A vegan lifestyle can also be difficult to maintain. I have tried (and quickly lapsed out of) many attempts to eat a completely plant-based diet. Aside from a few physically problematic aspects, my vigilance over ingredient lists quickly became obsessive. Mad respect to anyone who sticks to these food choices and way-mad-so-incredibly-much respect to anyone who is maintaining a vegan lifestyle and steady recovery from an eating disorder.
Still, despite this and my love of certain animal products (did you read the above?) I enjoy finding solid vegan-friendly recipes for both a good culinary challenge and friends. One can only eat so much Chipotle, right? But one could certainly eat plenty of these mushroom-stuffed potato cakes.
This recipe from Imagelicious caught my eye on Pinterest immediately. The author’s pictures are much more appealing than mine, I’m afraid, but I like to think that we both had the same tasty result. If you didn’t hear me say po-ta-to earlier, yes, this is a meal for the carb-loving herbivore or omnivore. I really promise- swear up and down- that carbs are not evil incarnate. Carbs equal energy. I saw a huge leap in my exercise performance when I ate an apple or toast about a half hour before heading to the gym. Yes, I’m looking at you, fellow gym rat who also has a stockade of protein powders gathering dust in the kitchen pantry. Not to mention that one medium potato can give you 45% of your daily Vitamin C requirement (and the iron and the zinc and so many good things.)
A single modification made my version non-vegan- I knoooowwwwww but I have an open container of Greek yogurt that needs to be used this week and I was scared of dry potatoes. THERE, I SAID IT. Although I was tempted to also add butter and an egg, I resisted to try to keep the recipe integrity somewhat intact. Since I put maybe half a cup of Greek yogurt into three mashed potatoes, I honestly don’t think it was enough to make a huge texture difference. If you share my trepidation, vegan sour cream or (for the non-vegan folks) my above butter and eggs could be used. I also integrated diced red onion and minced garlic directly in the potato mixture, which turned out to be a great idea when frying. Potatoes are such a beautiful blank canvas so let your carb imagination carry you wherever, my dear.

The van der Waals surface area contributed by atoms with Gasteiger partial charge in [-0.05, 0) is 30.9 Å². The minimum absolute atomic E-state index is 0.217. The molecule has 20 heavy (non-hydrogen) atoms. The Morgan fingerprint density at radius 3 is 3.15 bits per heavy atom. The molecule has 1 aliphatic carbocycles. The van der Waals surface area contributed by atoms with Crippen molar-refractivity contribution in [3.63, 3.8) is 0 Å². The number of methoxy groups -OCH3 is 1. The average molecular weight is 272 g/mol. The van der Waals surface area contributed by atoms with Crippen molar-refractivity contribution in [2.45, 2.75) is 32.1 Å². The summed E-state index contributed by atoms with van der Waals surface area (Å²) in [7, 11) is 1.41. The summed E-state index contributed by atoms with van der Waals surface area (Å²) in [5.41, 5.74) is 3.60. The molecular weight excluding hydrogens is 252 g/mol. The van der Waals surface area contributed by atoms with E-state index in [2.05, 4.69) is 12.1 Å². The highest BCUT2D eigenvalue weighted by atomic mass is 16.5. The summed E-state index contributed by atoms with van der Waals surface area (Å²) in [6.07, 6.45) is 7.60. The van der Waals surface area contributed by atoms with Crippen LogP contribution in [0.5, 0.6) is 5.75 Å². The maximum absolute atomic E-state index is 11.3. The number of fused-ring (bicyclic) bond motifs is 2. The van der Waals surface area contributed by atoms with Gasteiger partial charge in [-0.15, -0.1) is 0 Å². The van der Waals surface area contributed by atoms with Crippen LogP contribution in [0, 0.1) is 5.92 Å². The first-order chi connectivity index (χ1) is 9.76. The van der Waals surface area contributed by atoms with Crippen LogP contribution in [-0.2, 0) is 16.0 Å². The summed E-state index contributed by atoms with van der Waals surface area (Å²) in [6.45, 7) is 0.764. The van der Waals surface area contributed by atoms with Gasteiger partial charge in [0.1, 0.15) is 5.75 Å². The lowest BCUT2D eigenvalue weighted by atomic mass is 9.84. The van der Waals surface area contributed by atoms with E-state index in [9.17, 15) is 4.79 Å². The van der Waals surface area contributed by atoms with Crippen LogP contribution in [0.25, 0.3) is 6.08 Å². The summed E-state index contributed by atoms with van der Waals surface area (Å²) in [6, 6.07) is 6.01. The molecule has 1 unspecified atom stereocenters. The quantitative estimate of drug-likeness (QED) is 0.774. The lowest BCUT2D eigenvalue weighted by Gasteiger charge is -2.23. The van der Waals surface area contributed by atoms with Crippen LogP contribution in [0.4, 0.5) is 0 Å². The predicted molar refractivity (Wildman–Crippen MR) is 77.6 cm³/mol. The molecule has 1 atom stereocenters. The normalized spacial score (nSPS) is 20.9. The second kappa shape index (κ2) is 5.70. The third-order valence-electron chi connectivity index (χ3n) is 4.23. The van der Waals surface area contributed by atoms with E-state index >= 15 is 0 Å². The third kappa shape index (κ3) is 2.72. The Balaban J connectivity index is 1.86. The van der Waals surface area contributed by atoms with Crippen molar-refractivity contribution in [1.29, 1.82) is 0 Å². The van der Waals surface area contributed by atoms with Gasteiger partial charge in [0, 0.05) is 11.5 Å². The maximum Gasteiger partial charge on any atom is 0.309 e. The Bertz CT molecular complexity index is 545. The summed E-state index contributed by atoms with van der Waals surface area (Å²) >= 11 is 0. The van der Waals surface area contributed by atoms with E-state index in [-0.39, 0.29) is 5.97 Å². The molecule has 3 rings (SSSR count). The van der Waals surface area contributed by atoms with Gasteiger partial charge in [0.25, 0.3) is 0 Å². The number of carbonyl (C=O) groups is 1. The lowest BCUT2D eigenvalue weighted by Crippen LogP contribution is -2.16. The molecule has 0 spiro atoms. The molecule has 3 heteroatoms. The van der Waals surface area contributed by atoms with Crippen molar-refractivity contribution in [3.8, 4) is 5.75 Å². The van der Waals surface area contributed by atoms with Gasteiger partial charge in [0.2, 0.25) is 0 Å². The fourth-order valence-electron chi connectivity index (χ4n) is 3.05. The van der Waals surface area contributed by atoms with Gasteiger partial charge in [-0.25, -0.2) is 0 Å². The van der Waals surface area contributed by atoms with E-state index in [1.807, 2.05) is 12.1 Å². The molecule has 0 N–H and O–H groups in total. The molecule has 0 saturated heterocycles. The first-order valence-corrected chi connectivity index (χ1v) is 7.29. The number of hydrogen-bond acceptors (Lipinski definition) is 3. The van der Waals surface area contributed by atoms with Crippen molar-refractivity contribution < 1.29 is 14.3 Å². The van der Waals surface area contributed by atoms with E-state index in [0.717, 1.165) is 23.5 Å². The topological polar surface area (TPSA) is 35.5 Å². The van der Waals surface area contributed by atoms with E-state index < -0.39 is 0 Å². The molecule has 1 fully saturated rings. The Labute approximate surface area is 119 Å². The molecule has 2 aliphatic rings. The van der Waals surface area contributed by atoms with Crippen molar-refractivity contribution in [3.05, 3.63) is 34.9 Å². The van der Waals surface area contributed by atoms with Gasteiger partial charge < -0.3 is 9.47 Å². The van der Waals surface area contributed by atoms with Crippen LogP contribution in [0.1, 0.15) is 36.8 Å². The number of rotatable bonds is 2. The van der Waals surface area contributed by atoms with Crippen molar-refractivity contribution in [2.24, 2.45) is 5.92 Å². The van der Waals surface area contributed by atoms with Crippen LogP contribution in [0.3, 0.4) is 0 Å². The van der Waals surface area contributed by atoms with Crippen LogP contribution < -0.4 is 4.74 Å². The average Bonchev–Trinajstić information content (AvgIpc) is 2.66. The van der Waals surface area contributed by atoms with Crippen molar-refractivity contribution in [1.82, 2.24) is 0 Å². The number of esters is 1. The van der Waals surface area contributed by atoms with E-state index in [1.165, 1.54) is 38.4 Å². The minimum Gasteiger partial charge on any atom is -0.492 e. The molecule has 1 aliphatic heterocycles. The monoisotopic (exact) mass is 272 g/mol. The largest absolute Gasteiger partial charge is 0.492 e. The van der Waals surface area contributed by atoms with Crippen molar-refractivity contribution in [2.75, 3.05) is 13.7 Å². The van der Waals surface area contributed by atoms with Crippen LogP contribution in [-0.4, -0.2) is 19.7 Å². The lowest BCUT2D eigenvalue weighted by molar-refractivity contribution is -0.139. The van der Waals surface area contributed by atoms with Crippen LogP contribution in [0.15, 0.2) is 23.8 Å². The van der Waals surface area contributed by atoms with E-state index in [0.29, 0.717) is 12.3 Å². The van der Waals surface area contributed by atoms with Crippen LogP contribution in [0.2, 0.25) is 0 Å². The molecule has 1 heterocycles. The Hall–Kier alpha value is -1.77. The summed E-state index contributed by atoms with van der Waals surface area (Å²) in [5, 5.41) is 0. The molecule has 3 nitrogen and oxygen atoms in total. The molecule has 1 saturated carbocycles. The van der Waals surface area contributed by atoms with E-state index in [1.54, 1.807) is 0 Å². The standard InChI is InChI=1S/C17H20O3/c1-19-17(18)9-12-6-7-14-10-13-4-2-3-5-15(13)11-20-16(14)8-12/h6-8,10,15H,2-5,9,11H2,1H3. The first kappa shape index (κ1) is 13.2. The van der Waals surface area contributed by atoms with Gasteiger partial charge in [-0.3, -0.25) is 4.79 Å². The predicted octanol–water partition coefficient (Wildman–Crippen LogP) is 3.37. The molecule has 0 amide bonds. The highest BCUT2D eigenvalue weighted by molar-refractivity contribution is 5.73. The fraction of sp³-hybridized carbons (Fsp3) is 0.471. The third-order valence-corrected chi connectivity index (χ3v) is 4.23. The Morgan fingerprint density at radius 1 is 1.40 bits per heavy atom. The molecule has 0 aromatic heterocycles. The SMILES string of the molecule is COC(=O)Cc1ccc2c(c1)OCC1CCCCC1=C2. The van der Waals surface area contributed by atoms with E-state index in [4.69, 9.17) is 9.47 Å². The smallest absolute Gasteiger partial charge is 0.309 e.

I initially tried baking these at 400 degrees for about 25 minutes rather than pan frying. If I were to do that again, I’d make it 30 minutes (note that my oven is a bit shoddy so please adjust to your own) and flip them halfway through. That night, I tried frying the baked leftovers in some olive oil over medium heat and it definitely brought out more of the garlic and onion, as well as adding some texture. And the next day, I tried simply throwing these in the office toaster oven for lunch, which led to a lukewarm center and subsequent microwave nuke. I don’t think I’ll be making mass batches of these but they’re definitely a hardier alternative for vegans who are tired of repetitive pasta.
And that wraps up my last food post for 2015! If you’re a fan of these, please follow my food Pinterest board (or any of my boards) to get a preview for my next attempted recipes. It’s my first (and usually only) stop for hunting down new food ideas on the regular. Also keep an eye out for a year-end post that should be posted tomorrow night. Until then, leave me comments below about any recent amazing food experiences or send me a pin for cool recipes to check out on Pinterest!
Be kind. Live authentically. Practice gratitude. Hustle daily. Work hard. Stay humble.